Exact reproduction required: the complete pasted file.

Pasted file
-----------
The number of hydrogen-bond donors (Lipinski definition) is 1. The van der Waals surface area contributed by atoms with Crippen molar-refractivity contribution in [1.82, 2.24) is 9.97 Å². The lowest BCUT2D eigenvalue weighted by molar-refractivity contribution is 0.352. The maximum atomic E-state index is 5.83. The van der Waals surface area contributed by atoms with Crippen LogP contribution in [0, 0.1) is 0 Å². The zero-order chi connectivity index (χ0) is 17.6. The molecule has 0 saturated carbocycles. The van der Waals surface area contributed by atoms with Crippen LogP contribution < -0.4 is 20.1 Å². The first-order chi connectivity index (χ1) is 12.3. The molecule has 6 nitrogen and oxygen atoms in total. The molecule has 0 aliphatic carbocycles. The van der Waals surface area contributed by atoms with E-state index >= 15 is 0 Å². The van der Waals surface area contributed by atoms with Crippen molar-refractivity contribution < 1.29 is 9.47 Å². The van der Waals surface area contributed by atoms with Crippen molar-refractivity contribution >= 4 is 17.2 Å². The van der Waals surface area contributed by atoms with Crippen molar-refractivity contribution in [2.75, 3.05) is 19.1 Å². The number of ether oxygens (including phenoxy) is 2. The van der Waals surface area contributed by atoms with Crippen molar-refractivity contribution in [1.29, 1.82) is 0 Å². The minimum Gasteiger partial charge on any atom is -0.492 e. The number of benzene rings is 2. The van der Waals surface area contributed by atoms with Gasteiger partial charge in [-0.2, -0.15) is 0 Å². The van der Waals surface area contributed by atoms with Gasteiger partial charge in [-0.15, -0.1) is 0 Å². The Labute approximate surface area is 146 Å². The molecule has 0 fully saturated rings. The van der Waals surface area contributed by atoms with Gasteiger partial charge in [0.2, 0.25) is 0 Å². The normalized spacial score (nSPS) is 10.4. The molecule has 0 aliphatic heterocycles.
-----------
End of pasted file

The number of hydrogen-bond donors (Lipinski definition) is 1. The van der Waals surface area contributed by atoms with Crippen molar-refractivity contribution in [1.82, 2.24) is 9.97 Å². The lowest BCUT2D eigenvalue weighted by molar-refractivity contribution is 0.352. The maximum atomic E-state index is 5.83. The van der Waals surface area contributed by atoms with Crippen LogP contribution in [0, 0.1) is 0 Å². The zero-order chi connectivity index (χ0) is 17.6. The molecule has 0 saturated carbocycles. The van der Waals surface area contributed by atoms with Crippen LogP contribution < -0.4 is 20.1 Å². The first-order chi connectivity index (χ1) is 12.3. The molecule has 6 nitrogen and oxygen atoms in total. The molecule has 0 aliphatic carbocycles. The van der Waals surface area contributed by atoms with E-state index >= 15 is 0 Å². The van der Waals surface area contributed by atoms with Crippen molar-refractivity contribution < 1.29 is 9.47 Å². The van der Waals surface area contributed by atoms with Crippen molar-refractivity contribution >= 4 is 17.2 Å². The van der Waals surface area contributed by atoms with Crippen molar-refractivity contribution in [2.75, 3.05) is 19.1 Å². The number of ether oxygens (including phenoxy) is 2. The van der Waals surface area contributed by atoms with Crippen molar-refractivity contribution in [1.29, 1.82) is 0 Å². The minimum Gasteiger partial charge on any atom is -0.492 e. The number of benzene rings is 2. The van der Waals surface area contributed by atoms with Gasteiger partial charge in [-0.2, -0.15) is 0 Å². The van der Waals surface area contributed by atoms with Gasteiger partial charge in [-0.15, -0.1) is 0 Å². The Labute approximate surface area is 146 Å². The molecule has 0 fully saturated rings. The van der Waals surface area contributed by atoms with Gasteiger partial charge in [0.2, 0.25) is 0 Å². The normalized spacial score (nSPS) is 10.4. The molecule has 0 aliphatic heterocycles.